Delve into exceptional art collections in Philadelphia and its environs accompanied by art historian Jason LaFountain. 

Starting at: $3,395 Make a Reservation Ask Us A Question or Call 855-330-1542
 <i>Diamond Shoal</i>, Winslow Homer (1836-1910). Credit: Philadelphia Museum of Art  <i>The Drowning</i>, N.C. Wyeth (1882-1945). Credit: Brandywine River Museum  Winterthur's Port Royal Parlor.  Credit: Gavin Ashworth  Winterthur Museum, Garden and Library. Credit: Bob Leitch  Philadelphia’s dramatic skyline. Credit: B. Krist for GPTMC  Philadelphia Museum of Art. Credit: B. Krist for GPTMC  The modern architecture of The Barnes Foundation/Philadelphia  Gallery at The Barnes Foundation, Philadelphia. Credit: R. Kennedy for GPTMC

American Art in Philadelphia

5 days from $3,395

Delve into exceptional art collections in Philadelphia and its environs accompanied by art historian Jason LaFountain. 

or Call 855-330-1542

Mar 6 - 10, 2017 Departure
Jason LaFountain

Jason LaFountain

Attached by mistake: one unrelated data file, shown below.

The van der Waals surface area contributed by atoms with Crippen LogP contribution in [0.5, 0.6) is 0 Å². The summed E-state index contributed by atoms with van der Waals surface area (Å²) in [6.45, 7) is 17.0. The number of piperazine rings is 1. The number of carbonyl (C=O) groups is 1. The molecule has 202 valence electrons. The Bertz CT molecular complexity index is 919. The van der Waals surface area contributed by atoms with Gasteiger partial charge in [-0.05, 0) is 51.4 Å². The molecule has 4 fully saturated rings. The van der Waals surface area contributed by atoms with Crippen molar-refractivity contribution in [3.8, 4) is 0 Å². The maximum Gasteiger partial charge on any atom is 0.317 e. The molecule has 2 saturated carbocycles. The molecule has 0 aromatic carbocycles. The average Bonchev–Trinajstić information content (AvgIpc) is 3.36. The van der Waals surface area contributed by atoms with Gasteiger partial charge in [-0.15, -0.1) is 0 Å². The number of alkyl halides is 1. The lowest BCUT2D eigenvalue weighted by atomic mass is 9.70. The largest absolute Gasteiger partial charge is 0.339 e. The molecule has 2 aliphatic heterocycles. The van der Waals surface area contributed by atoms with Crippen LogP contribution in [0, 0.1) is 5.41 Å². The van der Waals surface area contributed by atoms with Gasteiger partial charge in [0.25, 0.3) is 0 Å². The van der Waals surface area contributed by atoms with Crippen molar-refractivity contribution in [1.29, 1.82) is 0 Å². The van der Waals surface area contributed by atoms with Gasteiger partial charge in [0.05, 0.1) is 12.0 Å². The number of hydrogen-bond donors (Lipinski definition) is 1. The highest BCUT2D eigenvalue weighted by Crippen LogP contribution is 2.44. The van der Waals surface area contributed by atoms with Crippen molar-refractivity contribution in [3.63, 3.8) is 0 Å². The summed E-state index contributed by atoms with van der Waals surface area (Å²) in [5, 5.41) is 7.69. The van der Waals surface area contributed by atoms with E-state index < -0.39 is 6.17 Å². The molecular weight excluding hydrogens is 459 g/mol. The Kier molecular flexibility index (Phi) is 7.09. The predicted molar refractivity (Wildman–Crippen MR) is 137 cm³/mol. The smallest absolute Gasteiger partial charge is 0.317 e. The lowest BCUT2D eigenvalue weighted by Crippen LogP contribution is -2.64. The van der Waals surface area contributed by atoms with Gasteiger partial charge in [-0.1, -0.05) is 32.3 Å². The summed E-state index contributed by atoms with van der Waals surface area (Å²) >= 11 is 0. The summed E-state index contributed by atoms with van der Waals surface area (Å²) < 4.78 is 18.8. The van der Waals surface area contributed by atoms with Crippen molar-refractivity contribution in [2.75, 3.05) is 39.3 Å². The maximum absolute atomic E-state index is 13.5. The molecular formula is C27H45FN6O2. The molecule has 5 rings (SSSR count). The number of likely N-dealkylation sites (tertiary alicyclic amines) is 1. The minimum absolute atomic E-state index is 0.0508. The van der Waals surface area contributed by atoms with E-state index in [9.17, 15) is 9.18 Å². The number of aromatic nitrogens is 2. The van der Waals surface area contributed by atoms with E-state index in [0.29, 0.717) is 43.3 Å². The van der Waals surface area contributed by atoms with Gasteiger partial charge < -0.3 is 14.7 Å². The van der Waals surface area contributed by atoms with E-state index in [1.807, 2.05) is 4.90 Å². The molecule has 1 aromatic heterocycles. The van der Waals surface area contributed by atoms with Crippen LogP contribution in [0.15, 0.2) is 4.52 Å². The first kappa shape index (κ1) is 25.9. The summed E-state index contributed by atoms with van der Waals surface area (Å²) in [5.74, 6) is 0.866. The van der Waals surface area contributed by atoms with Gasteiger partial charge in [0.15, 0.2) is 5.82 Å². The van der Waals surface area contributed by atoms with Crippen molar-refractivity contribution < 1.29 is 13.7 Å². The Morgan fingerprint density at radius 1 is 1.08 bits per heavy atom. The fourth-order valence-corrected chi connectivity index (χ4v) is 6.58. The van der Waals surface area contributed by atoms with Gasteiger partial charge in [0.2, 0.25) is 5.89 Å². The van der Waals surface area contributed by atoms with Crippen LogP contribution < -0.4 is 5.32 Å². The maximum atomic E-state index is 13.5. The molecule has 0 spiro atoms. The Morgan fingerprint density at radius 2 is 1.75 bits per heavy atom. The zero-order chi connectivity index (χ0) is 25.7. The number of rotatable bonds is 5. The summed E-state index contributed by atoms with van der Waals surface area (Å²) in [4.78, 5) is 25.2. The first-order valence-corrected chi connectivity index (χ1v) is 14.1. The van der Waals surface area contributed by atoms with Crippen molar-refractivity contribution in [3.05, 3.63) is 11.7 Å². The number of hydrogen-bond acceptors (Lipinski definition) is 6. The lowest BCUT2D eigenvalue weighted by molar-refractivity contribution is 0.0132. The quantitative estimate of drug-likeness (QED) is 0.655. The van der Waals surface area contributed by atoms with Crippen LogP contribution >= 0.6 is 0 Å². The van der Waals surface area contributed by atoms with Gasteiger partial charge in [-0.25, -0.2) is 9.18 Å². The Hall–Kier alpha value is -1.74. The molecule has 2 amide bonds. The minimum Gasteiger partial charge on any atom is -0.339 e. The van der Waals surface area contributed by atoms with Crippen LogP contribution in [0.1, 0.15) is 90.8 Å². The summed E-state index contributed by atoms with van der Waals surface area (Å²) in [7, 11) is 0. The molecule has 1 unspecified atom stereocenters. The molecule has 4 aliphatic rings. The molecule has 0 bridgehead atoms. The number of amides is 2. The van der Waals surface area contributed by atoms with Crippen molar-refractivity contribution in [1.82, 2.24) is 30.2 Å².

Jason LaFountain is Lecturer in the Department of Art History, Theory, and Criticism at the School of the Art Institute of Chicago. He received his Ph.D. in History of Art and Architecture from Harvard University, where his studies focused on American art from the sixteenth century to the present and early modern European art. He has received numerous fellowships, grants, and awards, including a Wyeth Fellowship at the Center for Advanced Study in the Visual Arts at the National Gallery of Art and a pre-doctoral fellowship at the Smithsonian American Art Museum. Jason recently completed work on A Companion to American Art, a co-edited volume of thirty-five new essays about the study of American art in the early 21st century, published by Wiley-Blackwell in 2015. His writings and reviews have appeared in American Art, caa.reviews, Common-Place, and The New England Quarterly, and he has contributed to Greil Marcus and Werner Sollors' A New Literary History of America (2009), Andrea Feeser, Maureen Goggin, and Beth Tobin's The Materiality of Color (2012), and William Barcham and Ronit Milano's Happiness or Its Absence in Art (2013).